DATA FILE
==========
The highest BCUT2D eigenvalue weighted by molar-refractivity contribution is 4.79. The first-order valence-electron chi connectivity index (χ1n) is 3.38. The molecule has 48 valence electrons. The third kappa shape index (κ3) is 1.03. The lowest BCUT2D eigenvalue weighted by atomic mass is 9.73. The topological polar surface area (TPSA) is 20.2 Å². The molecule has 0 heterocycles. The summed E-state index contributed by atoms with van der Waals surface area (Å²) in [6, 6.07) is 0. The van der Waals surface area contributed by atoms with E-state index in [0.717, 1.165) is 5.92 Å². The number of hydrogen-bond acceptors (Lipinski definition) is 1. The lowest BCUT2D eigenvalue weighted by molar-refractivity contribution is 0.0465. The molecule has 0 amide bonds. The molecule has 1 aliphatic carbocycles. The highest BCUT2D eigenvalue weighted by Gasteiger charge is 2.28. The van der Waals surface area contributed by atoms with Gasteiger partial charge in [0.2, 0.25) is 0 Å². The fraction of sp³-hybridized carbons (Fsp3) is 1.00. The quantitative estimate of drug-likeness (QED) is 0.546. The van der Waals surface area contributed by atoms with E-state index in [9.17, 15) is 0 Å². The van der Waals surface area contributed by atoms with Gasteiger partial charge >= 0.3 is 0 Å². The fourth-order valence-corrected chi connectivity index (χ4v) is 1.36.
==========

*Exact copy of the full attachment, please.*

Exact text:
The highest BCUT2D eigenvalue weighted by molar-refractivity contribution is 4.79. The first-order valence-electron chi connectivity index (χ1n) is 3.38. The molecule has 48 valence electrons. The third kappa shape index (κ3) is 1.03. The lowest BCUT2D eigenvalue weighted by atomic mass is 9.73. The topological polar surface area (TPSA) is 20.2 Å². The molecule has 0 heterocycles. The summed E-state index contributed by atoms with van der Waals surface area (Å²) in [6, 6.07) is 0. The van der Waals surface area contributed by atoms with E-state index in [0.717, 1.165) is 5.92 Å². The number of hydrogen-bond acceptors (Lipinski definition) is 1. The lowest BCUT2D eigenvalue weighted by molar-refractivity contribution is 0.0465. The molecule has 0 amide bonds. The molecule has 1 aliphatic carbocycles. The highest BCUT2D eigenvalue weighted by Gasteiger charge is 2.28. The van der Waals surface area contributed by atoms with Gasteiger partial charge in [0.2, 0.25) is 0 Å². The fraction of sp³-hybridized carbons (Fsp3) is 1.00. The quantitative estimate of drug-likeness (QED) is 0.546. The van der Waals surface area contributed by atoms with E-state index in [9.17, 15) is 0 Å². The van der Waals surface area contributed by atoms with Gasteiger partial charge >= 0.3 is 0 Å². The fourth-order valence-corrected chi connectivity index (χ4v) is 1.36.